About a month ago, I had the honor of presenting some of my material to a Sage business partner. In attendance (and speaking the next day), was one of my mentors, Howard Hansen of Healing Leaders. A few days later, I was given the opportunity to conduct and After Action Review with him. What follows is my best recollection of one portion of the conversation. (I knew I should have recorded it!)
Howard: Ed, I am going to give you some feedback that is specifically for you.
Ed: Great! (I was thinking that I was about to get the meaning of life!)
Howard: (after a pause of what seemed like a minute or more) Rethink your use of your evaluation form.
Ed: (Thinking, that’s it! Change my evaluation form! C’mon, really. Instead saying) Ok, super, thanks.
We then went on at length about it, and once again, I realized why I have selected such a fine mentor. Howard was dead-on right. My evaluation form was a problem. The evaluation was an exercise in ego. It was four questions that suggested the student to tell me who great the teacher was. Instead, the evaluation needed to be participant focused.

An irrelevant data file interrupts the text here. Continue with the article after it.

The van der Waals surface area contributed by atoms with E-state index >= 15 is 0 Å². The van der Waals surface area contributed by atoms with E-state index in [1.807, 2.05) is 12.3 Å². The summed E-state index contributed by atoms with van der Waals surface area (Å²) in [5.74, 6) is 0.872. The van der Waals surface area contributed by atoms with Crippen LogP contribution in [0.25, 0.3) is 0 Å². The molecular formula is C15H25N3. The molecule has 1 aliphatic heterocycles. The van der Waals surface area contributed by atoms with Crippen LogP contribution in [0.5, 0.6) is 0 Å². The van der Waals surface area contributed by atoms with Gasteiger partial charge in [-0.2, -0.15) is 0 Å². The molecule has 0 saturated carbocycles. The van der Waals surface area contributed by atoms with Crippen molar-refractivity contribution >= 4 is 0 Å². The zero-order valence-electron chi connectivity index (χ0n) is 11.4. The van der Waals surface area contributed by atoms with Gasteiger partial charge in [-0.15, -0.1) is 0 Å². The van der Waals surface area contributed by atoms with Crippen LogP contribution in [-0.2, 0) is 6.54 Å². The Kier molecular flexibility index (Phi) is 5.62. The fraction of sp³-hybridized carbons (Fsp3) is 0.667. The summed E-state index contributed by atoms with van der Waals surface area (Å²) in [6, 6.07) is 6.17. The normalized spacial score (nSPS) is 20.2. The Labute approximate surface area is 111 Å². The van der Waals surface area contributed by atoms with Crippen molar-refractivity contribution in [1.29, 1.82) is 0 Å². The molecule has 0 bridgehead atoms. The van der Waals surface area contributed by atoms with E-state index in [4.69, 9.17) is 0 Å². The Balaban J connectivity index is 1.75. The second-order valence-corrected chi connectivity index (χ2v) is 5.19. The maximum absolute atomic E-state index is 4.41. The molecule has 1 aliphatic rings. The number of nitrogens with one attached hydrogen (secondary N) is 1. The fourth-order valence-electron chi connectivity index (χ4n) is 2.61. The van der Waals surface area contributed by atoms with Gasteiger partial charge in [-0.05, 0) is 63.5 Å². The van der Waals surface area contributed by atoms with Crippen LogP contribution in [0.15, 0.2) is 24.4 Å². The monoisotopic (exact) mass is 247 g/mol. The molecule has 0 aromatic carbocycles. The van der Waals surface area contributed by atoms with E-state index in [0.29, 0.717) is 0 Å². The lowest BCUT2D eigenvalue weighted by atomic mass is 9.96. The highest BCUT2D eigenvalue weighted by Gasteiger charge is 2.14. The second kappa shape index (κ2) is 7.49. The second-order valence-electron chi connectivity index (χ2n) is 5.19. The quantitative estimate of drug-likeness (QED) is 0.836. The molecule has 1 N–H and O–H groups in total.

So without further bloviating (as Bill O’Reilly would say), here are the questions to ask on the best damn evaluation ever created.
- What did you hope to gain from your participation in this learning experience? What did you contribute to the dialogue?
- When were you the most anxious or fearful? Why?
- When were you the most inspired or ecstatic? Why?
- What did you learn about yourself?
That’s it. Don’t ask about the food, comfort of the chairs, or temperature of the room. If that is what is causing a person to not learn something they have a much larger problem. A successful learning experience is more about what the participants bring to the table than about what the instructor brings. Think about that the next time you attend training.
And, bring the above evaluation with you in case they are not using it.